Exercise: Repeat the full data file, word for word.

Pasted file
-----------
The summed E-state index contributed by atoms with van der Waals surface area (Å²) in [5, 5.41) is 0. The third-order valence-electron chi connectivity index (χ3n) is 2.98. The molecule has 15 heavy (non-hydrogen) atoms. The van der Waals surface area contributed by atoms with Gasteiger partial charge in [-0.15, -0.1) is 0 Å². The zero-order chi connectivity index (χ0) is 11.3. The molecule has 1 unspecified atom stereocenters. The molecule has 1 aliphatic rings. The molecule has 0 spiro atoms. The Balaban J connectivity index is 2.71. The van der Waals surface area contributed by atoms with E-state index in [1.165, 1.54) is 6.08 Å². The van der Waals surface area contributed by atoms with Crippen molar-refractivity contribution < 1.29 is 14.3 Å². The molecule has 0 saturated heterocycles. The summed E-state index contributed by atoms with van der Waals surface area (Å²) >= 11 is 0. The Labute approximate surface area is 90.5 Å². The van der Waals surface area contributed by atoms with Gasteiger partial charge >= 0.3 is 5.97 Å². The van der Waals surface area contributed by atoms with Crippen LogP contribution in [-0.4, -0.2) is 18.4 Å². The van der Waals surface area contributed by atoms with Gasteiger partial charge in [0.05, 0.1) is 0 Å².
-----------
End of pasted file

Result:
The summed E-state index contributed by atoms with van der Waals surface area (Å²) in [5, 5.41) is 0. The third-order valence-electron chi connectivity index (χ3n) is 2.98. The molecule has 15 heavy (non-hydrogen) atoms. The van der Waals surface area contributed by atoms with Gasteiger partial charge in [-0.15, -0.1) is 0 Å². The zero-order chi connectivity index (χ0) is 11.3. The molecule has 1 unspecified atom stereocenters. The molecule has 1 aliphatic rings. The molecule has 0 spiro atoms. The Balaban J connectivity index is 2.71. The van der Waals surface area contributed by atoms with E-state index in [1.165, 1.54) is 6.08 Å². The van der Waals surface area contributed by atoms with Crippen molar-refractivity contribution < 1.29 is 14.3 Å². The molecule has 0 saturated heterocycles. The summed E-state index contributed by atoms with van der Waals surface area (Å²) >= 11 is 0. The Labute approximate surface area is 90.5 Å². The van der Waals surface area contributed by atoms with Gasteiger partial charge >= 0.3 is 5.97 Å². The van der Waals surface area contributed by atoms with Crippen LogP contribution in [-0.4, -0.2) is 18.4 Å². The van der Waals surface area contributed by atoms with Gasteiger partial charge in [0.05, 0.1) is 0 Å².